NBA finals, Lakers Celtics: The good news and the bad news for Boston's offense

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Celtics_bench.jpgAs the Celtics look to move on from their Game 3 loss, they can find some redemption in how much they were able to accomplish with so little going right. As much as I’d like to say that Paul Pierce and Ray Allen were smothered by the Lakers’ defense, that doesn’t quite do justice to just how much the shooting of the two left to be desired.

L.A. clearly learned a few things after Ray Allen turned Game 2 into a resume-builder, as the Laker bigs did a better job of preventing open looks and the guards a superior job of chasing him down. But even a team of the world’s most disciplined defenders won’t prevent Ray from getting open at some point, and on numerous occasions Allen found himself open beyond the arc or within it.

Clearly, something was different in Game 3. Allen elevated in idyllic form — his back a straight, steady, and perfectly vertical support from which his arms would heave yet another faultless attempt — but his shots met a less idyllic result. Ray just…missed. Quite a few times, actually. There weren’t flaws in his mechanics, but only the reality that no matter how good of a shooter Allen is or could ever hope to be, he’s going to have nights like this one. Obviously it’d be preferable if those nights didn’t come during the NBA finals, but what are you going to do.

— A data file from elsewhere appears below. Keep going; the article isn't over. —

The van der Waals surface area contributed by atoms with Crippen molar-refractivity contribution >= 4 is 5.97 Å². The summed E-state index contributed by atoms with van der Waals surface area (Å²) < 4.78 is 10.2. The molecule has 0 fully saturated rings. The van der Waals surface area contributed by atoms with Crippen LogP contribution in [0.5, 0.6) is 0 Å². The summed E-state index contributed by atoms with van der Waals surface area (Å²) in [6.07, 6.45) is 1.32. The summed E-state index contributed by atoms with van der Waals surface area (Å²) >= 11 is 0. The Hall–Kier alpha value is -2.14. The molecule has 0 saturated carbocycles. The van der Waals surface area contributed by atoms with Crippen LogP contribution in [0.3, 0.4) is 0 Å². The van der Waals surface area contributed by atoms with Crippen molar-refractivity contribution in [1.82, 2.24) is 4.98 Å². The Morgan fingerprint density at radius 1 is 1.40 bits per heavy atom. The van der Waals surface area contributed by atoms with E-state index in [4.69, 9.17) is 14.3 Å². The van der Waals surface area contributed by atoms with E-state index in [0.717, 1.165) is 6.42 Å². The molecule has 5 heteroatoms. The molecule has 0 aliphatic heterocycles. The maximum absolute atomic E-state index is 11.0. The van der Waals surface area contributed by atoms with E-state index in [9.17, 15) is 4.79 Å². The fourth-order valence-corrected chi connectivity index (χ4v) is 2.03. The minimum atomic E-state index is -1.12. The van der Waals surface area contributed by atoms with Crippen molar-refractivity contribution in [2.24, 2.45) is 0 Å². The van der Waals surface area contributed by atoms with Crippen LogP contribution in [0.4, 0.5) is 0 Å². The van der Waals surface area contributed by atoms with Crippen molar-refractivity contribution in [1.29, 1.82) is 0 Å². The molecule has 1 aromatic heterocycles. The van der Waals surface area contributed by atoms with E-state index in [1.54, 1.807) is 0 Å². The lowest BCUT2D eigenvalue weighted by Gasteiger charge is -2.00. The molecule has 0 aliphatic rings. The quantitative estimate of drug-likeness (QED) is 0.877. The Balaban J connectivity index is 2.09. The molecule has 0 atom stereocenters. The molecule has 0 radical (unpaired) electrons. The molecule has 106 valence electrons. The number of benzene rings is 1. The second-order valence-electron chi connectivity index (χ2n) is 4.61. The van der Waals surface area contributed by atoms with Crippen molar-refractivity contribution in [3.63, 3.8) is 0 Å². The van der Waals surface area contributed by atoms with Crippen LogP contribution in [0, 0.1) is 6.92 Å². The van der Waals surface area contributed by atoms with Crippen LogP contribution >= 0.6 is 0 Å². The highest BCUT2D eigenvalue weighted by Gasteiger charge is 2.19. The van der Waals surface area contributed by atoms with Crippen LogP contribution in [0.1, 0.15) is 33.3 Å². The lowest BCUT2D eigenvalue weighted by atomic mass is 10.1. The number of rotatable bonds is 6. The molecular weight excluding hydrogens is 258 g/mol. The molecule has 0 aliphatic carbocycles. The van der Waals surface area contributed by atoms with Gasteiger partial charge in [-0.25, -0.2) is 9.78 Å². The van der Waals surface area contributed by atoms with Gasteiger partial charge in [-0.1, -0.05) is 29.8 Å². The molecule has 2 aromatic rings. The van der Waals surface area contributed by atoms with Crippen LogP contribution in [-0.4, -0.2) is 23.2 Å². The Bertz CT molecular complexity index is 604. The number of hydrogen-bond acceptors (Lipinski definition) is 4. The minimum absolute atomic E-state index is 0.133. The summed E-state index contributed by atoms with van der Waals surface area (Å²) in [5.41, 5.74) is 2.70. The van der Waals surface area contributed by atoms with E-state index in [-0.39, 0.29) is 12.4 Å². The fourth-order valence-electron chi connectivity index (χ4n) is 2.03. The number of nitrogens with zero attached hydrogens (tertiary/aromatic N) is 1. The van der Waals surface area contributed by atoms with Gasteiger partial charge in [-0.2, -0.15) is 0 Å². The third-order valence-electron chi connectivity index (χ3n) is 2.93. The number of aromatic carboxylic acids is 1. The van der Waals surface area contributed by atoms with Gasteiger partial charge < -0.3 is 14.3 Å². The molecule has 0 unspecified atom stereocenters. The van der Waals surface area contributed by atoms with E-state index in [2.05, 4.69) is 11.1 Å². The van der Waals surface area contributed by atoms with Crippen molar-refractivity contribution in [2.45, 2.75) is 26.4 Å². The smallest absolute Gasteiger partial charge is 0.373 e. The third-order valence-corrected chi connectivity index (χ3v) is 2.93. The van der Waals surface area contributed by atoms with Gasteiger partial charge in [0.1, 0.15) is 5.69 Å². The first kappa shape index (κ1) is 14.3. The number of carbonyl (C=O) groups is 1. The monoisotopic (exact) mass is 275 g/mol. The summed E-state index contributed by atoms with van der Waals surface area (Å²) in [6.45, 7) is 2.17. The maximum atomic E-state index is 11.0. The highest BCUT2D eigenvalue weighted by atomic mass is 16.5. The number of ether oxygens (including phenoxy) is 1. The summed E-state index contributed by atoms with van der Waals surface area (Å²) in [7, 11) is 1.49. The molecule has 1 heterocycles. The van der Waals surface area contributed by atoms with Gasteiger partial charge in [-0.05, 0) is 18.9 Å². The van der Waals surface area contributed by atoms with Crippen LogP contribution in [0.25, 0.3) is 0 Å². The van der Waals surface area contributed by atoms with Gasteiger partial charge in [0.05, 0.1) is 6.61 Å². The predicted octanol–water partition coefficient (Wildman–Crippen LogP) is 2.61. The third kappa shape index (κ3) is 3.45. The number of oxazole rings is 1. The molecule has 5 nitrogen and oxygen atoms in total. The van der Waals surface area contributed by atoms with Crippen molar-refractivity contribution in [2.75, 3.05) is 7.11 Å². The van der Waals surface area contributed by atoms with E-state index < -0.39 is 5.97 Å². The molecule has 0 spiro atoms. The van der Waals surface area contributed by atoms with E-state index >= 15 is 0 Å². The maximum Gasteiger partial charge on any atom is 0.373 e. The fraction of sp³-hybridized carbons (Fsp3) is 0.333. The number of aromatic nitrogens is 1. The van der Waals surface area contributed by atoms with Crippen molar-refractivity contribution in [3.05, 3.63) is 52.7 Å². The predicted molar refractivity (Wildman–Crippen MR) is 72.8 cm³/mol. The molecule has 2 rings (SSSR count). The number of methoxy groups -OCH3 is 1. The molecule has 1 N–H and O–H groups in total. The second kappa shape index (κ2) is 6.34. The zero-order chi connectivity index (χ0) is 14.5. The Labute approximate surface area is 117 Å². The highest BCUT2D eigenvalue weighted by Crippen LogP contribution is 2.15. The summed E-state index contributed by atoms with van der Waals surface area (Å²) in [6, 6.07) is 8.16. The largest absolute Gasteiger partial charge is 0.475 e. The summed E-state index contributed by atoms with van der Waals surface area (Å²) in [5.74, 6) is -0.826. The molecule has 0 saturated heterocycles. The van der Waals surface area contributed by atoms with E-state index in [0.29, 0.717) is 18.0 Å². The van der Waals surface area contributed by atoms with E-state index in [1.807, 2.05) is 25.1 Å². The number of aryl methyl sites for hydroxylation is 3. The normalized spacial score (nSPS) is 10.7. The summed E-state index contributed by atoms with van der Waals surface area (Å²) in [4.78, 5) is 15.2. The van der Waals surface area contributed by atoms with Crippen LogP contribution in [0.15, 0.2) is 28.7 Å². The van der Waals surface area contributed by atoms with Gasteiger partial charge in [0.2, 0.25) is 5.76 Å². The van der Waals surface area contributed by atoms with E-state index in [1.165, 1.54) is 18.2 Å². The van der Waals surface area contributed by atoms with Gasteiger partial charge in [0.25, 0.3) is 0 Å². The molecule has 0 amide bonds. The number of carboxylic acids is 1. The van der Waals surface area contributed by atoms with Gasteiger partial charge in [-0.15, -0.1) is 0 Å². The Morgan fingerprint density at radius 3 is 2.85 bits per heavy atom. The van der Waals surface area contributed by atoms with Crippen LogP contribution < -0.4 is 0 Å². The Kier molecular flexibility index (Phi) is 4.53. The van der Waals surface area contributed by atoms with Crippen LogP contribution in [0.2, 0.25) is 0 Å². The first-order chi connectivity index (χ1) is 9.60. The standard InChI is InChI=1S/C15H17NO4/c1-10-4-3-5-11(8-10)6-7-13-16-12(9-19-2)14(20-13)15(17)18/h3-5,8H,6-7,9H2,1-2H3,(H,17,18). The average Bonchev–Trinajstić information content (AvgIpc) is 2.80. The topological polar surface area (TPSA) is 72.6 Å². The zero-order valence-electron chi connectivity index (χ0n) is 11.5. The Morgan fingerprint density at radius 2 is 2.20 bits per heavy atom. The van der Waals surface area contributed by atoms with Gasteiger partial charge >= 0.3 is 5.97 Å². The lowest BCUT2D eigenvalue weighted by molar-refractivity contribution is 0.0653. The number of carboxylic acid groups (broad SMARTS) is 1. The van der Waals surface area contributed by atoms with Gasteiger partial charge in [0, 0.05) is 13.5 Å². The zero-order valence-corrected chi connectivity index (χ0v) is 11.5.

Pan to Paul Pierce, one Celtic capable of making up for Allen’s poor shooting with a three-point assault of his own or another well-timed scoring explosion. Yet Paul wasn’t much help, either. He too missed some very makeable shots — some of them wide open — and finished with just 15 points on 5-of-12 shooting. His three hits from outside were much-needed, but this is the second straight performance in this series where Pierce has failed to produce in the scoring column, with his only fault being his inability to hit the shots he’s worked so hard to get.

This is Ray Allen and Paul Pierce, two fine scorers, both going cold at just the wrong time. They’re getting open, they’re getting the shots they want (on some occasions, but not all), but the ball just can’t find its way through the net. Factor in a decent but somewhat uninspired performance by Rajon Rondo, and it’s easy to understand why the Celtics lost in Boston: they were waiting on the arrival of two heroes that never showed.

Still, the nature of the Celtics’ struggles should leave Boston fans somewhat optimistic. Everything that transpired in Game 3 can be fixed with some troubleshooting and a bit of luck, and should Pierce and Allen return to form for Game 4, we could see another tiebreaker as both 2-2 teams square off in Game 5. You’d have to think that both Celtics would be able to rebound from their poor Game 3 performances in one way or another, and if not, Boston will have to get creative in using the mere threat of their offense to open up opportunities for Kevin Garnett, Rajon Rondo, Rasheed Wallace, and others.

That’s where things could get a bit dicey. The bad news is that the Celtics don’t have a ton of weapons, and thus they need the scorers they do have to produce. The good news is that the scorers they do have are so experienced and so skilled, that it’s extremely unlikely they’ll be kept down for a significant portion of this series. Even if Ron Artest is playing tough defense and the entire Laker team is aware of Allen’s cuts and streaks, Paul and Ray are plenty capable of rebounding in Game 4.